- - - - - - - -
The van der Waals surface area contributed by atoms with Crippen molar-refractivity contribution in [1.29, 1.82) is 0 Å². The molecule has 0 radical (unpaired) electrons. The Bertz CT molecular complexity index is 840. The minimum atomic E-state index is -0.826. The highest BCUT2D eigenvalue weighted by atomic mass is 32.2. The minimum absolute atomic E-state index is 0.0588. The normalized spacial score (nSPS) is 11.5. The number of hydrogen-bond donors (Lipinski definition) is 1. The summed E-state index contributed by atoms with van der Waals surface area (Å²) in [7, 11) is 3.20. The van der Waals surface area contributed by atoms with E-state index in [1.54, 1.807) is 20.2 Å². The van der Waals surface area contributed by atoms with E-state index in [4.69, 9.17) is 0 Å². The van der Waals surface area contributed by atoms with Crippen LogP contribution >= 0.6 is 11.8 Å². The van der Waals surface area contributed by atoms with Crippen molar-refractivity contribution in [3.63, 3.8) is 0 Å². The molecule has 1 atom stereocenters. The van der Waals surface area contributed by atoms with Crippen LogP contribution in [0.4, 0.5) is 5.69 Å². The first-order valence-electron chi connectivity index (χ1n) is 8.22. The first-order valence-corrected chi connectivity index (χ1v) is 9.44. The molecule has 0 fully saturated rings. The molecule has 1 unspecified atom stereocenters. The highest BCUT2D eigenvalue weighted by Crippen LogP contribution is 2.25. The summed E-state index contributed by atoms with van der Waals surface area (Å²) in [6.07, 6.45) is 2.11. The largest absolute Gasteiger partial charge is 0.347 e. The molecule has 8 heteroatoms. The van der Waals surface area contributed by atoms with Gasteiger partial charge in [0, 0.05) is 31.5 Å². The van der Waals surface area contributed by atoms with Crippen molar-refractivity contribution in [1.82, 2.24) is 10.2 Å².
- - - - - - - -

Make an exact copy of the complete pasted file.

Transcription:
The van der Waals surface area contributed by atoms with Crippen molar-refractivity contribution in [1.29, 1.82) is 0 Å². The molecule has 0 radical (unpaired) electrons. The Bertz CT molecular complexity index is 840. The minimum atomic E-state index is -0.826. The highest BCUT2D eigenvalue weighted by atomic mass is 32.2. The minimum absolute atomic E-state index is 0.0588. The normalized spacial score (nSPS) is 11.5. The number of hydrogen-bond donors (Lipinski definition) is 1. The summed E-state index contributed by atoms with van der Waals surface area (Å²) in [7, 11) is 3.20. The van der Waals surface area contributed by atoms with E-state index in [1.54, 1.807) is 20.2 Å². The van der Waals surface area contributed by atoms with E-state index in [4.69, 9.17) is 0 Å². The van der Waals surface area contributed by atoms with Crippen LogP contribution >= 0.6 is 11.8 Å². The van der Waals surface area contributed by atoms with Crippen molar-refractivity contribution in [3.63, 3.8) is 0 Å². The molecule has 1 atom stereocenters. The van der Waals surface area contributed by atoms with Crippen LogP contribution in [0.4, 0.5) is 5.69 Å². The first-order valence-electron chi connectivity index (χ1n) is 8.22. The first-order valence-corrected chi connectivity index (χ1v) is 9.44. The molecule has 0 fully saturated rings. The molecule has 1 unspecified atom stereocenters. The highest BCUT2D eigenvalue weighted by Crippen LogP contribution is 2.25. The summed E-state index contributed by atoms with van der Waals surface area (Å²) in [6.07, 6.45) is 2.11. The largest absolute Gasteiger partial charge is 0.347 e. The molecule has 8 heteroatoms. The van der Waals surface area contributed by atoms with Gasteiger partial charge in [0, 0.05) is 31.5 Å². The van der Waals surface area contributed by atoms with Crippen molar-refractivity contribution in [1.82, 2.24) is 10.2 Å².